Kim Song Haun | Making a difference to youth in Cambodia
September 15, 2010
How did you come to join TWR?
In Cambodia, parents feel helpless because of the many problems their children face, and there is not much that they can do to help them. Youths between the ages of 15 to 30 make up 70 percent of the population in Cambodia. My nephew became involved in drugs, and it dawned upon me that only God can help change the negative things that are happening to the youth.
From then on, I was filled with the desire to speak God’s word to youths in Cambodia. I longed to play a part to change the lives of Cambodian youth who are lacking quality education and are trapped in immorality.
Coincidentally, the TWR office in Cambodia was established in front of the bible college where I had enrolled in a 4-year seminary program. I also happened to know friends who work in TWR so through them, I got to know about the needs of the ministry and subsequently took up the role as a Youth Ministry Leader in 2007. My hope is to see youth in Cambodia grow spiritually.
Describe how your day in the office is like.
On a typical day, I would write scripts, edit and mix the scripted programs. I also do follow-up work which involves visiting the listeners personally, writing letters to them or giving them a call. Sometimes, there is also administrative work that needs to be done, and also writing monthly reports to track our progress.
What are some of the challenges that you face?
One of the challenges I face is script-writing. This is because we have to produce a new program each week. We broadcast programs every Friday and Saturday over stations in six provinces. We try to have fresh content and not use existing ones as the local youths have different needs and it changes over time. We recently produced a brand new program targeting the current needs of non-Christian youths. The topics touch on love, drug abuse, job search, sexual confusion, abortion, HIV issues, cheating in schools and others.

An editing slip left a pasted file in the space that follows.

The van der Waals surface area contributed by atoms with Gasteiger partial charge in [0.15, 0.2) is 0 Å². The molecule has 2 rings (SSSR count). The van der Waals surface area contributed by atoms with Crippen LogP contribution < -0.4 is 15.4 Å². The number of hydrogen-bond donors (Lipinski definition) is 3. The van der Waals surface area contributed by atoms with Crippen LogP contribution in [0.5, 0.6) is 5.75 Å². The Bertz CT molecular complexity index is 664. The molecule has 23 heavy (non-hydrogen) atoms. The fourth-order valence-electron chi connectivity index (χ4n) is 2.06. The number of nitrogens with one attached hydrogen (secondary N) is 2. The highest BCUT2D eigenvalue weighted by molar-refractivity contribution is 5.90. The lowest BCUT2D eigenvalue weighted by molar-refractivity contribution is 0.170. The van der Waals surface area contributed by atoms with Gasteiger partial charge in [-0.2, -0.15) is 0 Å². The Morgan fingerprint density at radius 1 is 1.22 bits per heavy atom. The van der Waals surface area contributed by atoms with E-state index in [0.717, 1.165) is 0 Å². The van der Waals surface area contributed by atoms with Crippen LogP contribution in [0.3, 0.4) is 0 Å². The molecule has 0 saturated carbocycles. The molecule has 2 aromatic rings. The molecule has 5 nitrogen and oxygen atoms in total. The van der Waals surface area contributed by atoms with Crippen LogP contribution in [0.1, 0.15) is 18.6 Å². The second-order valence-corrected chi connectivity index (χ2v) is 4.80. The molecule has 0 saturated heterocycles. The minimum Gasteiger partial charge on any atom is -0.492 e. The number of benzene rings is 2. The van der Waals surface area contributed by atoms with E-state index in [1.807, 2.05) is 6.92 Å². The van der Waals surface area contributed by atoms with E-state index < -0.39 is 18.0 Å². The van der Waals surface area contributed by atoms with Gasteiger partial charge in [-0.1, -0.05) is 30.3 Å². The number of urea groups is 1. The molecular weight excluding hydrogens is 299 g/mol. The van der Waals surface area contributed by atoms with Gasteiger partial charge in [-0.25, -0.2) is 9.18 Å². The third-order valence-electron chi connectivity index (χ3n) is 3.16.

In the process of developing new programs, I need to go out to the field to carry out observation and surveys, for example, gather feedback from students in places like the university and gyms, and do research.
Do you have any testimonies to share?
During the economic crisis in 2009, we planned to reduce broadcasting from six stations to three, and also cut trips and visits to some provinces to save cost. However, thank God we did not need do so as God provided for us in the nick of time, so we continued with our broadcasts and field trips.
Another encouraging testimony I remember was about a blind listener who accepted Christ by listening to TWR’s programs. Later he shared his experiences in the Royal Phnom Penh University during the third year of his studies. He currently has a small group which he meets with regularly at the university, and has also invited TWR staff to share during the group meetings.
You would also be surprised to learn that many monks have became avid listeners of our programs!
Any precious lessons you have gained from serving in TWR?
I have learnt a lot about how to work with the youth and meet their needs. I also learnt that teamwork is critical and we can learn from each other. The most valuable lesson is, at the end of the day, I know God is the one working among the youth in Cambodia.